One of my favorite places to visit on the Big Island is a series of tidepools at Miloliʻi where the last remaining Hawaiian fishing village remains.

Located 33 miles south of Kailua-Kona, the fishing village of Miloliʻi existed for generations prior to Western contact. Famous for ʻopelu fishing, Miloliʻi was renown for its productive waters and skilled fishermen.  But upon Western contact and the adoption of modern ways, traditional fishing ceased to exist every where else in the Hawaiian Islands — except at Miloliʻi.

From Highway 11, I turned onto the long 5 mile road that descends to the coast.  Miloliʻi is situated on a rocky coast where lava from the 1926 eruption of Mauna Loa entered the ocean.  The ‘a’a lava flow destroyed much of the fishing village but many of the original Hawaiian families rebuilt and still reside at Miloliʻi.  Some of them fish much as their ancestors did ages ago using traditional fishing spots handled down from one generation to the next.

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The 1926 lava flow left a jumble of rocks offshore that create a series of interconnected tide pools.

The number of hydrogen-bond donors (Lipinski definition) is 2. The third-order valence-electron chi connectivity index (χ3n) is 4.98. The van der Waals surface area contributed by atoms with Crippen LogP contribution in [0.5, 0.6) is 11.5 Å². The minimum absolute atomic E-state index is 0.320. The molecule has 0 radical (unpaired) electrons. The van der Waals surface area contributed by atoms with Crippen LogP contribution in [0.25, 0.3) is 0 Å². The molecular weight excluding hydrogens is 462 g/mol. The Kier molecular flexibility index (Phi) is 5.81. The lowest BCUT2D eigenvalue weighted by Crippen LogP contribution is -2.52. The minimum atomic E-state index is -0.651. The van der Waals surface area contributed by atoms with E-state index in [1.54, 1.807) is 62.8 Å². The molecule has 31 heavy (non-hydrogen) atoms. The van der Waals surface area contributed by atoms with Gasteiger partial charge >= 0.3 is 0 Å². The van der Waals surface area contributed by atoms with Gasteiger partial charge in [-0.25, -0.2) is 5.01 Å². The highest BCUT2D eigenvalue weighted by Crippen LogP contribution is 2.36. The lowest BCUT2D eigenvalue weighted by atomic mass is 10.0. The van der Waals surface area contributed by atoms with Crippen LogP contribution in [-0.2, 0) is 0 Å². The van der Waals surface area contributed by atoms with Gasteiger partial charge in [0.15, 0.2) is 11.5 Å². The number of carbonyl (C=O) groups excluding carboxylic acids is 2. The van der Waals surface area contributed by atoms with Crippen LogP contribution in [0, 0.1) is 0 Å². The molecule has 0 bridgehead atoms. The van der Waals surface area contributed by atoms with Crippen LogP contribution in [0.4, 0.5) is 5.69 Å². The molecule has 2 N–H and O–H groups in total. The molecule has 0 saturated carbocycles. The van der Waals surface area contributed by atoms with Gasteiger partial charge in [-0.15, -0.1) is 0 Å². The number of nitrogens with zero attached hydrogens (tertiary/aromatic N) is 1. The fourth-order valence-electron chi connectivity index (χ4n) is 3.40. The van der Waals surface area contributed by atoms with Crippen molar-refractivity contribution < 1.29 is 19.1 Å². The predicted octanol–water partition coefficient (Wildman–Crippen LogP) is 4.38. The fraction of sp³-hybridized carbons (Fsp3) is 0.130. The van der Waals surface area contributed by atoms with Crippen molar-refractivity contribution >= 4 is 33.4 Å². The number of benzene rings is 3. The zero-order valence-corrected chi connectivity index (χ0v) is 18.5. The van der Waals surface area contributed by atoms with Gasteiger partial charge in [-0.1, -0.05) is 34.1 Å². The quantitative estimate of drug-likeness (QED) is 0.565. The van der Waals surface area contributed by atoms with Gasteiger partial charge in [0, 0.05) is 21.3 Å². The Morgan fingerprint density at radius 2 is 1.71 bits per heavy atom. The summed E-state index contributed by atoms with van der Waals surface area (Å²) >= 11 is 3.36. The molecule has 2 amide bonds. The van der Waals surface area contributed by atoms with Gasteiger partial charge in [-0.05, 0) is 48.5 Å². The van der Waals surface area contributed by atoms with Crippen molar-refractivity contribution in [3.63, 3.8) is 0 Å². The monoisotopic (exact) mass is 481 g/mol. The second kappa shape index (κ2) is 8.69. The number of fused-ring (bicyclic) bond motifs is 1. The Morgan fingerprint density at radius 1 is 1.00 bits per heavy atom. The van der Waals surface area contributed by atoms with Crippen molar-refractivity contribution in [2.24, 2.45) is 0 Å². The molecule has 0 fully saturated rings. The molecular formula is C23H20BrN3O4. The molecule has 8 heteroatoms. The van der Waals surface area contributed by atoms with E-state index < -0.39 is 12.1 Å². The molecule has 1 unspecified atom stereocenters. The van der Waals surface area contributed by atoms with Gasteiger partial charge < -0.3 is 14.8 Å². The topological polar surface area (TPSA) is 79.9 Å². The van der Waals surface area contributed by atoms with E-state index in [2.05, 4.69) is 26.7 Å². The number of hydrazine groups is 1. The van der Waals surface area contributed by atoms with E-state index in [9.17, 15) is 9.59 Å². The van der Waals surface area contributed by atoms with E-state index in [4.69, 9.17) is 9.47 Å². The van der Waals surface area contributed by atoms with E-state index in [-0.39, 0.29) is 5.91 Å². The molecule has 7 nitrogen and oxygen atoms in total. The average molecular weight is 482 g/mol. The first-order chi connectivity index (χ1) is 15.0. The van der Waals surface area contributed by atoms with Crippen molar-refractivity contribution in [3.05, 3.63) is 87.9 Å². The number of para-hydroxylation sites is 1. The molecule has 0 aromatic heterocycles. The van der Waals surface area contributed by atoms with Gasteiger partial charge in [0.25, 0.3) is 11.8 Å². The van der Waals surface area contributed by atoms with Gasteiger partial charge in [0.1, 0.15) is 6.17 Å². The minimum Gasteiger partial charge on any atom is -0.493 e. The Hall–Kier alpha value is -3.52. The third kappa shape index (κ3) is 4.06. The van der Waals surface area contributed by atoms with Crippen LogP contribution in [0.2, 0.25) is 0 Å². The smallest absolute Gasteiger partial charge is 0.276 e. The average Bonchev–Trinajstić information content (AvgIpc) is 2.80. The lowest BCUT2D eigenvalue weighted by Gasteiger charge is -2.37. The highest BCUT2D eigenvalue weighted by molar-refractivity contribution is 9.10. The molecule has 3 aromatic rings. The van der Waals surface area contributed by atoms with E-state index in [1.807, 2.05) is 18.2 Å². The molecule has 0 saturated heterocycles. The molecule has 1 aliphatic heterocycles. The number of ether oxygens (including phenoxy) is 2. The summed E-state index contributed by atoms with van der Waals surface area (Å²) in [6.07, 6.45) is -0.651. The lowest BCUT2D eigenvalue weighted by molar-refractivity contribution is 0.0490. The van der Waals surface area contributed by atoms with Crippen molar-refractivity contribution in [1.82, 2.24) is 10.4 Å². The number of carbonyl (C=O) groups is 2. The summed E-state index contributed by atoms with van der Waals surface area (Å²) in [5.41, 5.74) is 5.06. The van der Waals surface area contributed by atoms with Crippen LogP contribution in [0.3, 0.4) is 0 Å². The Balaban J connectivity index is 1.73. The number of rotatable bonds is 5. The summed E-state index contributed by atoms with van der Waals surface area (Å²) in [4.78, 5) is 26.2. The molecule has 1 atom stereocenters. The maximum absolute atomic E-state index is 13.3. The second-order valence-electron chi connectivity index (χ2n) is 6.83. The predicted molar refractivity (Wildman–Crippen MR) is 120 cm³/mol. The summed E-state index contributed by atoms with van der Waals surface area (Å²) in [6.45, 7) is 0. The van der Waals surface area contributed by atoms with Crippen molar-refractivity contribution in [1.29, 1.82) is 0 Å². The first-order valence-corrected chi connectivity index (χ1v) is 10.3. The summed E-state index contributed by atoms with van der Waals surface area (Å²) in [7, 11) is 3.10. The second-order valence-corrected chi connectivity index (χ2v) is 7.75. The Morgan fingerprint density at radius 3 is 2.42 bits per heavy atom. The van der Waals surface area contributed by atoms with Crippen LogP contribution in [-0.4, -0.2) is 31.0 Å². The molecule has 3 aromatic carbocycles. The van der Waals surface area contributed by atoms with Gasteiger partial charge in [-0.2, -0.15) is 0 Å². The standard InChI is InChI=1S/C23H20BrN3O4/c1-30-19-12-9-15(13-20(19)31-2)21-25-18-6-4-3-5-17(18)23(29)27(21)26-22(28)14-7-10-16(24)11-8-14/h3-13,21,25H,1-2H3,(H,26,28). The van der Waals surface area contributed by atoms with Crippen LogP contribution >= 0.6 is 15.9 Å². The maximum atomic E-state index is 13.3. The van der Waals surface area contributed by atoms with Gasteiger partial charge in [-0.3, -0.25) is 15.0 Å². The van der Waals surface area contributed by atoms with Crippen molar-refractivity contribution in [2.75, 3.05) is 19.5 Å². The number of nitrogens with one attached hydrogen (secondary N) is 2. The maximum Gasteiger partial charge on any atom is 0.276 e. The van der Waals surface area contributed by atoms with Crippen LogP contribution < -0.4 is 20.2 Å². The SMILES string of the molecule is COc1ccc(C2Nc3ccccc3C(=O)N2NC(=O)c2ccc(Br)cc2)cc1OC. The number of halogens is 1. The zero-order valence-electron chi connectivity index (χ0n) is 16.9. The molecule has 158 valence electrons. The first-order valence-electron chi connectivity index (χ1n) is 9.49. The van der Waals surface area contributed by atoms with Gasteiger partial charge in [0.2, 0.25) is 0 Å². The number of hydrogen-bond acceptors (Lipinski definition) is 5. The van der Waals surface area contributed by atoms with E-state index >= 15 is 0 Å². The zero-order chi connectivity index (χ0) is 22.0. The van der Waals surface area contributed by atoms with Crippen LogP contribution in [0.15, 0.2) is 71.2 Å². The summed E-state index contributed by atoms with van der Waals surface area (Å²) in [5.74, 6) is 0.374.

When I looked into the pools I saw large red pencil urchins or ha ‘uke ‘uke (Heterocentrotus mammillatus) and much smaller rock-boring or  ‘ina  ‘ula (Echinometra mathaei).

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The further I hopped from rock to rock the more emerald green the water became.

When I looked in cracks between the rocks I saw a number of opae (shimps) going from one urchin to the next.

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The largest of the emerald pools is located at the far end of the rocks.  There was no wind that morning and therefore no ripples on the water which enabled me to get a unobstructed look at the coral in the pools.

The pool was about 15 feet wide, 25 feet long and 8 feet deep, and contained a veritable garden of coral.

Cauliflower coral (Pocillopora meandrina) and lobe coral (Porites lobata) were the most common types of coral in the pool.

The shallowest of the pools were home to tiny fishes — aholehole (Kuhlia sandvicensis) and manini (Acanthurus triostegus).

After photographing the pools from above, I snorkeled in the pool to get a closer look.  I was thrilled to see butterflyfish, tangs, wrasses, jacks and a other host of other fishes.  My only regreat is that I do not have an underwater camera so could not take amy photos underwater.  So you’ll just have to go to Miloliʻi and dive in these tide pools yourself to see this amazing sight. Truly a spectacular sight!


Milolii, Hawaii, Wikipedia

Coral Reefs, Hawaiian Encyclopedia

Porites lobata, Hawaiian Coral, Marine Photography by Keoki Stender

Lobe Coral, Waikiki Aquarium